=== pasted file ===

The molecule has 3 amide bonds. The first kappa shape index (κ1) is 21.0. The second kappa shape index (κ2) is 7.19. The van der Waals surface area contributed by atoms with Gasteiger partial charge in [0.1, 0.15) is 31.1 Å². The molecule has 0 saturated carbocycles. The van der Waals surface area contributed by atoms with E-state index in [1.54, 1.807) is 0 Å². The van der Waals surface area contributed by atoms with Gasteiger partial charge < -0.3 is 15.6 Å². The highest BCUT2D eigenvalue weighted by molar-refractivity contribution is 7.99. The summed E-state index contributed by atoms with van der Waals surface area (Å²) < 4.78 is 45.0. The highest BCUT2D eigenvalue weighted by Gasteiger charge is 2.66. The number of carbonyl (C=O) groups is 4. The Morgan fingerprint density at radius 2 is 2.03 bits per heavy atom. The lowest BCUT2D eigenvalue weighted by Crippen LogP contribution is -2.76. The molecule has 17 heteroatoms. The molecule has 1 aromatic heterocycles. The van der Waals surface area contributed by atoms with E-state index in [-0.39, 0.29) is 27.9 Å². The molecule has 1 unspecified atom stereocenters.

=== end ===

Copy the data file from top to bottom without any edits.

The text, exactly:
The molecule has 3 amide bonds. The first kappa shape index (κ1) is 21.0. The second kappa shape index (κ2) is 7.19. The van der Waals surface area contributed by atoms with Gasteiger partial charge in [0.1, 0.15) is 31.1 Å². The molecule has 0 saturated carbocycles. The van der Waals surface area contributed by atoms with E-state index in [1.54, 1.807) is 0 Å². The van der Waals surface area contributed by atoms with Gasteiger partial charge < -0.3 is 15.6 Å². The highest BCUT2D eigenvalue weighted by molar-refractivity contribution is 7.99. The summed E-state index contributed by atoms with van der Waals surface area (Å²) < 4.78 is 45.0. The highest BCUT2D eigenvalue weighted by Gasteiger charge is 2.66. The number of carbonyl (C=O) groups is 4. The Morgan fingerprint density at radius 2 is 2.03 bits per heavy atom. The lowest BCUT2D eigenvalue weighted by Crippen LogP contribution is -2.76. The molecule has 17 heteroatoms. The molecule has 1 aromatic heterocycles. The van der Waals surface area contributed by atoms with E-state index in [-0.39, 0.29) is 27.9 Å². The molecule has 1 unspecified atom stereocenters.